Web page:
Windsor United Methodist church in the suburbs of Columbia, SC. With my camera settings adjusted, the pic still shows the cars in black & white. lol.

The fiery preacher:  For church on Sunday, Betty & I chose the nearest church to our campground, which turned out to be Windsor United Methodist Church with a mainly white congregation, but a lively black female minister. Rev. Leatha Brown’s message on forgiveness – both the need to extend and receive forgiveness – seemed most impactful personally and in a part of America where black & white have struggled with reconciliation.

May we pray that we can all turn the lenses through which we view the world from black & white to see the richness of full color around us?


The flowers on the church lawn were in vibrant colours. Glad to have the color in our lives!

Wasn’t That A Party!

Our site (#48) at the RVillage rally in Spirit of the Suwannee Music Park, Live Oak, Florida.

Last week, Betty & I joined 700 other RVers at Spirit of the Suwannee Music Park in Live Oak Florida for RVillage’s Rally 2.0.  We had previously attended a small Good Sam rally in our home province of Manitoba, and a regional FMCA rally near Houston, Texas, and very much enjoyed both events. Being relatively new to the RVillage network, and never having attended a large RV gathering, we were somewhat apprehensive as we made the short trip westward from our last campsite at St. Augustine, Florida. Long story short: We had a great time!

RVillage founder, Curtis Coleman, introduces Chris Dunphy & Cherie Ve Ard of Technomadia.

As a fairly private person, I have posted almost nothing on Facebook, Instagram, Twitter, or any of the other social networks (if that is what they are called…).  So prior to the rally, our RVillage profile provided a bare minimum of information about Betty & me. RVillage is a relatively new social network, conceived just a few years ago by Curtis Coleman, founder and current CEO. At a session called “RVillage for Beginners”,  Curtis assuaged our privacy concerns and reviewed a whole range of filters that can be turned on or off on the platform, customizing the information shared about us and the information desired from others. Bottom line, the platform is a very useful tool for connecting with, and staying connected to others who share our passion for RVing.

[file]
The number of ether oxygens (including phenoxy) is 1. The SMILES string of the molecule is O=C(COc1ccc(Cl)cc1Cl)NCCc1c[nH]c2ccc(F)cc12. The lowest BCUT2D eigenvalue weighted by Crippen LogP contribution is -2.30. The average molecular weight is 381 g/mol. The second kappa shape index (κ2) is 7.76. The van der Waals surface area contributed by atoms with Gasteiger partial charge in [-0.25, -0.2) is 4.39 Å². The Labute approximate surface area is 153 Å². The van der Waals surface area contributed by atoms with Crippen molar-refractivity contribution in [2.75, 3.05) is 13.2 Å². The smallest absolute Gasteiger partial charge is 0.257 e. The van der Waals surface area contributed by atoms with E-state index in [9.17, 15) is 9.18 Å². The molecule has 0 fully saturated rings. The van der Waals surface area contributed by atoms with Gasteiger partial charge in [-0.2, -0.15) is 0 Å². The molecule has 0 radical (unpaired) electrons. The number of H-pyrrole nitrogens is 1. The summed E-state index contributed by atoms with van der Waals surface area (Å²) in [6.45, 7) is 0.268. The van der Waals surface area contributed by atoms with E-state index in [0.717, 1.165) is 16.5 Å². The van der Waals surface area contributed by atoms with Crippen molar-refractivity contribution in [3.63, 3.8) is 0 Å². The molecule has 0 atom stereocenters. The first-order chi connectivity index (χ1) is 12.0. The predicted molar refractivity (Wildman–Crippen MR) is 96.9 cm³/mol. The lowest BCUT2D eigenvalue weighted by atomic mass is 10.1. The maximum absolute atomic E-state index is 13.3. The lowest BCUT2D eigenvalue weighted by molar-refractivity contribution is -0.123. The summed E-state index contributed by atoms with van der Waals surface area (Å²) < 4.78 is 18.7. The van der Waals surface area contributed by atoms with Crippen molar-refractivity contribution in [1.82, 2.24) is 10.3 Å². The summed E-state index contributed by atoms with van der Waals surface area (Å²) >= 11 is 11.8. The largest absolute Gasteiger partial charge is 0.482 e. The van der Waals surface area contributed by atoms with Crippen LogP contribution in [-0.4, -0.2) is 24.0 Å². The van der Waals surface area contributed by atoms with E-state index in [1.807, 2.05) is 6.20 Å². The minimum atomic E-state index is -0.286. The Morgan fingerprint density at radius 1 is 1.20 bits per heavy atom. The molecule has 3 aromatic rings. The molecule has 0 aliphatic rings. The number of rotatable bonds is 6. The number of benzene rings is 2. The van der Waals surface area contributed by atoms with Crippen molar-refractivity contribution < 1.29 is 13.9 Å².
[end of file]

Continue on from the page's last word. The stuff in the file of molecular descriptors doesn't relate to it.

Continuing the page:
Marc & Julie Bennett discuss Living The RV Life.

During the four day gathering, a number of workshops were held on topics of interest to RVers: from boondocking with solar; to fire safety while RVing; to managing RV weight; decluttering, downsizing and getting on the road, among many others. A couple of my favourites were “Mobile Internet Fundamentals with Technomadia” presented by Chris Dunphy and Cherie Ve Ard, well-known and well-

Graham meets Marc and Julie at their book signing.

respected YouTube personalities who have a wealth of experience keeping in touch while on the road.  Also most inspiring was a presentation by Marc and Julie Bennett of RVLove, telling their story of “Living the RV Life: Your Ultimate Guide To Life On The Road”– their recently published book.

Of course, everyone we met at the rally had a unique story. The park was filled with all shapes and sizes of RVs, carrying licence plates from across the continent, and we loved to hear the adventurous travel stories

Some of our new friends gathered at the firebirds. Creds to Indiana Steve for the great pic.

told with such a wide range of wonderful accents! I guess, in the end, that’s what brought us all together and will keep us connected in future – our wanderlust to see all that we can in the time given to us to travel this earth.

The New Christy Minstrels shared their uplifting songs at the Spirit of the Suwannee.

The Suwannee Music Park reminded Betty & me of the site and vibe of the annual Winnipeg Folk Festival, and it was fitting to finish our last night together listening to the harmonies of the New Christy Minstrels (with former member Curtis Coleman), and enjoying the amazing metal  “Firebird” sculptures that were set ablaze each night of the gathering.

A firebird lights up the night.

Wasn’t that a party? Well yes it was! RVillage Rally 2.0 Spirit Of The Road set our spirits soaring and inspired us to continue adventures on our overlandish odyssey, but now better connected than ever!


This firebird was adorned with keys that glowed as the fire burned.
The 5 sculptural fires warmed all those around. With the available cocktails, everyone left the party with a warm glow. (No driving necessary…)

“Green, green, it’s green they say
On the far side of the hill